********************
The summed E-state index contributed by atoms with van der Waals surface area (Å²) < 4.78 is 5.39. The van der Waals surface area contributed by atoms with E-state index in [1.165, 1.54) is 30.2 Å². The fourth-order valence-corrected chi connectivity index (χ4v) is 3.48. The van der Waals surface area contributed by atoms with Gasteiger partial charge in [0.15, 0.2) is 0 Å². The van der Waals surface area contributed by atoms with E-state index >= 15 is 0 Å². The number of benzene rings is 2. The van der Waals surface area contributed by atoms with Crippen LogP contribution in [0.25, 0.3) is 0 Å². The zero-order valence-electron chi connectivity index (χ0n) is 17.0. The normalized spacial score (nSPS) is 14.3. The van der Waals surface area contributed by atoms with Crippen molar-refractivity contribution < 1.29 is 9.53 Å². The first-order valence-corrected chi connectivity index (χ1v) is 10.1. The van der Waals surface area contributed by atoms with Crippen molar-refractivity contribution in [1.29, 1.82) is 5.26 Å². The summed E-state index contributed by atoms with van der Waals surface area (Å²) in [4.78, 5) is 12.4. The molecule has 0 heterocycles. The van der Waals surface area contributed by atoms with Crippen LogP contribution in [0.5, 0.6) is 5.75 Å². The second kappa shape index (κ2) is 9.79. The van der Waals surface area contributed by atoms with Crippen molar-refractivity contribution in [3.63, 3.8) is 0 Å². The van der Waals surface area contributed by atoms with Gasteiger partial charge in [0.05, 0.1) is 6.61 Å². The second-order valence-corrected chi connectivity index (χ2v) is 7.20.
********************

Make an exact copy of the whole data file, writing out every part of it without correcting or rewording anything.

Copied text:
The summed E-state index contributed by atoms with van der Waals surface area (Å²) < 4.78 is 5.39. The van der Waals surface area contributed by atoms with E-state index in [1.165, 1.54) is 30.2 Å². The fourth-order valence-corrected chi connectivity index (χ4v) is 3.48. The van der Waals surface area contributed by atoms with Gasteiger partial charge in [0.15, 0.2) is 0 Å². The van der Waals surface area contributed by atoms with E-state index >= 15 is 0 Å². The number of benzene rings is 2. The van der Waals surface area contributed by atoms with Crippen LogP contribution in [0.25, 0.3) is 0 Å². The zero-order valence-electron chi connectivity index (χ0n) is 17.0. The normalized spacial score (nSPS) is 14.3. The van der Waals surface area contributed by atoms with Crippen molar-refractivity contribution < 1.29 is 9.53 Å². The first-order valence-corrected chi connectivity index (χ1v) is 10.1. The van der Waals surface area contributed by atoms with Crippen molar-refractivity contribution in [1.29, 1.82) is 5.26 Å². The summed E-state index contributed by atoms with van der Waals surface area (Å²) in [4.78, 5) is 12.4. The molecule has 0 heterocycles. The van der Waals surface area contributed by atoms with Crippen LogP contribution in [0.5, 0.6) is 5.75 Å². The second kappa shape index (κ2) is 9.79. The van der Waals surface area contributed by atoms with Crippen molar-refractivity contribution in [3.63, 3.8) is 0 Å². The van der Waals surface area contributed by atoms with Gasteiger partial charge in [0.05, 0.1) is 6.61 Å². The second-order valence-corrected chi connectivity index (χ2v) is 7.20.